But despite that business case, gender disparity, other DE&I impacts, ESG and sustainability efforts are taking a backseat in budgets and priorities.

Though 43% of brands include sustainability as a KPI in their marketing dashboards, a Kantar report revealed that 90% of marketers say sustainability initiatives have to be more ambitious and 94% say we need to “act more bravely and experiment” to drive transformative change.

Marketing leaders told The CMO Survey that their DE&I spend decreasing by 79% over the past year, dropping to 2.3% in 2023. Less than half think DE&I will be a marketing priority over the next five years, partly due to weak returns. Marketers said their DE&I marketing investments didn’t bring enough stock returns, sales growth, customer acquisition/retention, or employee attraction/retention.

This lack of progress is bringing nearly one in seven advertising professionals to consider leaving the industry.

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Walking the marketing talk (and inviting your customers along)

When it comes to purpose, emotion and involvement matter.

Customer trust and satisfaction are at record-low levels, yet Edelman reports that business remains the most trusted institution. Consumers see business leaders as one of the more unifying forces bringing people together in a climate of growing polarization. Globally, 68% of consumers said that brands celebrating what brings us together can strengthen our social fabric.

This represents a huge opportunity. Nearly two-thirds (63%) of consumers buy or advocate for brands based on their beliefs and values, and more than half want brands to be more engaged on issues like climate change and economic inequality.

Businesses can take part while lowering the brand risks in our turbulent marketplace by leaning into their brand communities and fostering shared identities among customers. That starts with tapping into customers’ beliefs and emotions, just like Deloitte’s spots.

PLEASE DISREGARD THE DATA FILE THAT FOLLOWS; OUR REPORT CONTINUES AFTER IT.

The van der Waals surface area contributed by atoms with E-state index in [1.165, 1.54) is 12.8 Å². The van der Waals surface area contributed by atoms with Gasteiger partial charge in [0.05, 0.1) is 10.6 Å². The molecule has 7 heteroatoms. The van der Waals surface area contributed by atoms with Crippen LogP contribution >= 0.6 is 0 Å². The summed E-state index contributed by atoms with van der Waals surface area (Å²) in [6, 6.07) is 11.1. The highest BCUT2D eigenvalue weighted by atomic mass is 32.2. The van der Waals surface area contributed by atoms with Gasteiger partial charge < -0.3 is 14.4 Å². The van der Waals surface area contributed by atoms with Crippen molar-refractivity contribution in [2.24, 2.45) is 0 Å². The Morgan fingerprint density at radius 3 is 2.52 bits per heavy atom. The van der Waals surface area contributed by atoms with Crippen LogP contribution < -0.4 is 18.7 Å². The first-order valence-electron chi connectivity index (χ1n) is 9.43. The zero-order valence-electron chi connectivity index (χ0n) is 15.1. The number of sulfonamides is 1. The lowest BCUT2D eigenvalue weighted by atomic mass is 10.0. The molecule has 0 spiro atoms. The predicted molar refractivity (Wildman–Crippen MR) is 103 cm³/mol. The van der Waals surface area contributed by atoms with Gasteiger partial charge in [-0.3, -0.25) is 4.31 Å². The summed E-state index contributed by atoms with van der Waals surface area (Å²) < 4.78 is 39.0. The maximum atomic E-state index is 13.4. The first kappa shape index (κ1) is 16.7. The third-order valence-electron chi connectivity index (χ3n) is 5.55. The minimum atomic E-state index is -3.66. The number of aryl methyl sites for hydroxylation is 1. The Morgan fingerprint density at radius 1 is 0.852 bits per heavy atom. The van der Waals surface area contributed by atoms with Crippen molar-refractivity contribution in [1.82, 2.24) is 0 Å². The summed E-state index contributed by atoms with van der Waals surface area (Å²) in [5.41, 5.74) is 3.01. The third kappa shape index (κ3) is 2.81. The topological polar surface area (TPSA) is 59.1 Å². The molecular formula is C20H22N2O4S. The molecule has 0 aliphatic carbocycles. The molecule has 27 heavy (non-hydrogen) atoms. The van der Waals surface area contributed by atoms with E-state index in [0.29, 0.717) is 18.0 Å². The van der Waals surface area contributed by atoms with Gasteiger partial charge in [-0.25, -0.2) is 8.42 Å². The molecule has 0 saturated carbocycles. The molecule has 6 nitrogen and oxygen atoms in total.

And because consumers trust word of mouth (from local community members, neighbors, and colleagues) more than business, tapping into emotion and fostering brand community creates more impactful marketing that brings greater returns.

Whether it’s celebrating women leaders, making strides in DE&I efforts, or increasing sustainability, marketing becomes even more powerful when it plays to our emotions and invites us to take part in the change.

John Broadway, sustainability marketing specialist for East West Tea Company, argued that "sustainability is a people issue": "Show how sustainability matters to people and let it mean something recognizable to the people who need to recognize it — i.e., everyone. […] We need the urgency wrought from emotional response to galvanize action now."

And sometimes, we need to help audiences celebrate to make that impact.

Women in Marketing WNBA Agency Leadership